Auther of this article, Chris Goldstein is a marijuana reform advocate living in New Jersey.
Zoning Boards across Pennsylvania are passing a flurry of local regulations in an effort to roll out the green carpet for medical cannabis companies.
But these hometown exercises are less about getting warehouses water connections and more about public relations campaigns by businesses to win coveted permits.
During this phase we see how the focus on medical cannabis is really about profit and not necessarily the health of patients.
We’ve seen it before in New Jersey, New York, Massachusetts, and Maryland. It isn’t pretty.
The Pennsylvania Department of Health is taking applications for a handful of first-round permits being allowed for growing marijuana and dispensing a limited range of cannabis products. The application forms were released last month and will only be accepted during a four-week window that closes March 20.
Short deadlines, limited permits, a sexy product, and the promise to future riches have applicants falling out of the woodwork. A sudden groundswell of support has materialized despite high fees, steep liquid capital requirements and seemingly dauntless regulations.
We see investors and local officials walking hand-in-hand as businesses angle for permits from the Waynesboro Board of Education to a group of landowners in Wyoming County.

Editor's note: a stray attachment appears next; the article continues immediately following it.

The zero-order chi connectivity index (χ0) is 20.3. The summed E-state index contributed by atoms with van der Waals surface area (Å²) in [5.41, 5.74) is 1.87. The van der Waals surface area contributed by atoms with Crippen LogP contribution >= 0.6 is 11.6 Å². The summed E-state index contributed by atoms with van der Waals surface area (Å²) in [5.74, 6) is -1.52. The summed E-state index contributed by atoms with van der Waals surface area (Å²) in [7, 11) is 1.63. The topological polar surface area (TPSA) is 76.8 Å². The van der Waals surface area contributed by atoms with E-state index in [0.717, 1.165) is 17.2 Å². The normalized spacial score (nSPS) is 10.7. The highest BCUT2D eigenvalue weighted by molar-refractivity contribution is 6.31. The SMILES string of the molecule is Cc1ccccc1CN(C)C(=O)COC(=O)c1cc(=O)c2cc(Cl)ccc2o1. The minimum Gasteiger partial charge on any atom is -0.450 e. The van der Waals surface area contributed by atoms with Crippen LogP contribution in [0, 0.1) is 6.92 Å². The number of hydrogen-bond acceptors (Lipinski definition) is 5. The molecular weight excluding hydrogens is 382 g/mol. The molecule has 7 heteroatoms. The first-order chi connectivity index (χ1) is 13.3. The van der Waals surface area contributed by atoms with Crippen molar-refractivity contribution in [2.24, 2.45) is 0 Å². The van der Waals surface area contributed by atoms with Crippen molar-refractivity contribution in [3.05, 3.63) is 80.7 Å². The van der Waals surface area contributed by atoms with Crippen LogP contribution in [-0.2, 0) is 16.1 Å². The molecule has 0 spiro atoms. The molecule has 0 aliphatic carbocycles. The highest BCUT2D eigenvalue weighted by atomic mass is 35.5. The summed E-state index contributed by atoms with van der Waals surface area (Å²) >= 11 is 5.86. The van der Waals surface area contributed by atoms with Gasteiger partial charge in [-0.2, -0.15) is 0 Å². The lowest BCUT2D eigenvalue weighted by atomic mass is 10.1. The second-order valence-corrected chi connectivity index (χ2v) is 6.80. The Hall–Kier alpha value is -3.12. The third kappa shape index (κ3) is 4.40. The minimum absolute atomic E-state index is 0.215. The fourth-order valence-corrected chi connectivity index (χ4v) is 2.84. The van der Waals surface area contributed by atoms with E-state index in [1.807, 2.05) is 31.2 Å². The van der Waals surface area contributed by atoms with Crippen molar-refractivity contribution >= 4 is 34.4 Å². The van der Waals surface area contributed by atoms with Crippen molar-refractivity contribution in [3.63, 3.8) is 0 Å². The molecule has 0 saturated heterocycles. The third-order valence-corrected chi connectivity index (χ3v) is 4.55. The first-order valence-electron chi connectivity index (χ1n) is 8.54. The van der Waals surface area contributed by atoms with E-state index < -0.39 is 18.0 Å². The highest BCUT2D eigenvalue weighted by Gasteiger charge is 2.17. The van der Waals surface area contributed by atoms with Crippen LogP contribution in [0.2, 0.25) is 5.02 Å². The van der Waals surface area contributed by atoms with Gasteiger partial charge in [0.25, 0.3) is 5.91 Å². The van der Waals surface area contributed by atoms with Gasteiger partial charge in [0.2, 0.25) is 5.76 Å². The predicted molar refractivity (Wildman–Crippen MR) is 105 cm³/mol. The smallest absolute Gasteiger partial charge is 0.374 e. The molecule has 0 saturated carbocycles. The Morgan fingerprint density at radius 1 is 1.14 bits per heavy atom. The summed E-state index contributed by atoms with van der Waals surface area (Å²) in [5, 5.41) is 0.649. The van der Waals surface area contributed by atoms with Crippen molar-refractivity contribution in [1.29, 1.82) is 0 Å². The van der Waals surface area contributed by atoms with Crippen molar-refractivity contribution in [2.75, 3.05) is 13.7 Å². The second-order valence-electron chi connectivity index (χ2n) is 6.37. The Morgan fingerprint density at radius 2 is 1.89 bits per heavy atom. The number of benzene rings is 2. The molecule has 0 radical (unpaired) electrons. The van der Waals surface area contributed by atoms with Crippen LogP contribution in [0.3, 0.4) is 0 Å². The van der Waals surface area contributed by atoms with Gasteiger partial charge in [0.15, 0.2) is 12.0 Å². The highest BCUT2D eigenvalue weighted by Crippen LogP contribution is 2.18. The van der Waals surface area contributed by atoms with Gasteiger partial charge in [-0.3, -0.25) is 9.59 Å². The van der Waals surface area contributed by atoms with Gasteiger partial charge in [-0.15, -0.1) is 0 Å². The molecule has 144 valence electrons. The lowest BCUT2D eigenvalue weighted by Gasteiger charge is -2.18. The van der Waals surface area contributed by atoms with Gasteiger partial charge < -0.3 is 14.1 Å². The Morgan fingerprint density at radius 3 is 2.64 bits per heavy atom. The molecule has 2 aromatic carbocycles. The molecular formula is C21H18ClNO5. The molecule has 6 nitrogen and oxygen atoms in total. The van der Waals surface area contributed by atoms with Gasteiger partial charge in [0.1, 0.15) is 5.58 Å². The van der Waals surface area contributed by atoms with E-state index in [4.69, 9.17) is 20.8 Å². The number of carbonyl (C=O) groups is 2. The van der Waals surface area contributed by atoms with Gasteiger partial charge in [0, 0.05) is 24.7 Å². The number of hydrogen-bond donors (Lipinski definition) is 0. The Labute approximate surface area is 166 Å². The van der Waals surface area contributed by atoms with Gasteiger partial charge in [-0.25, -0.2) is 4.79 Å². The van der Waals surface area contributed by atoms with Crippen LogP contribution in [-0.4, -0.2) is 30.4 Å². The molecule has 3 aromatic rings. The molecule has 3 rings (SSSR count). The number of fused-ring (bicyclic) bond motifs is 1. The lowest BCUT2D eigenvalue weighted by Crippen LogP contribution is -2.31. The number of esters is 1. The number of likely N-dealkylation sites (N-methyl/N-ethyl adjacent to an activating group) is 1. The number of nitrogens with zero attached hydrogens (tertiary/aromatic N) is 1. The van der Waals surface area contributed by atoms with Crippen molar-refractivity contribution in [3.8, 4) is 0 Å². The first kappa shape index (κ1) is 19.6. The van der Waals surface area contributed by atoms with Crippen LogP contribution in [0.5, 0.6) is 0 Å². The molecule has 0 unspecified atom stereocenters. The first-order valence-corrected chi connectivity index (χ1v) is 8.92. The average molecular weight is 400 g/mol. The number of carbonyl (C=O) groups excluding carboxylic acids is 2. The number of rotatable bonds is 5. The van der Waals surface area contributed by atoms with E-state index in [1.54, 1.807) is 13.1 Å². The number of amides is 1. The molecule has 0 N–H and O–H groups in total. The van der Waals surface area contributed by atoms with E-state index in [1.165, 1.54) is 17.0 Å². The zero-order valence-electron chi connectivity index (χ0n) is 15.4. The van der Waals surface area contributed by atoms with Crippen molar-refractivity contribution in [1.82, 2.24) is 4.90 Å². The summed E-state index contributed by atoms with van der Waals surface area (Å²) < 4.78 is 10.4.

Polling shows 80 percent of Pa. voters support the use of medical marijuana. Support crosses political lines, ethnicity, class, gender and location.
Reporters and residents flock to local meetings where they find few hang-ups and a remarkable level of acceptance to the concept of an indoor marijuana farm.
On the other hand, patients are getting shuffled off to the side as all eyes remain fixed on dollar signs.
The law was passed last year to bring legal cannabis access to seriously ill patients. So far, not a single adult has been registered with the Pennsylvania Department of Health. In fact, no timeline has been proposed as to when exactly patients will receive legal protections or an ID card.
That means anyone with cancer, HIV, multiple-sclerosis, PTSD, or the other qualifying conditions are still getting their marijuana underground.
Recently, officials in the Delaware County community of Aston unanimously approved a potential medical cannabis site.
York County is also welcoming the medical cannabis business prospects.
In fact, marijuana possession arrests have risen steadily outside of decriminalized Philadelphia. More people seeking out cannabis for medical use could be contributing to the spike.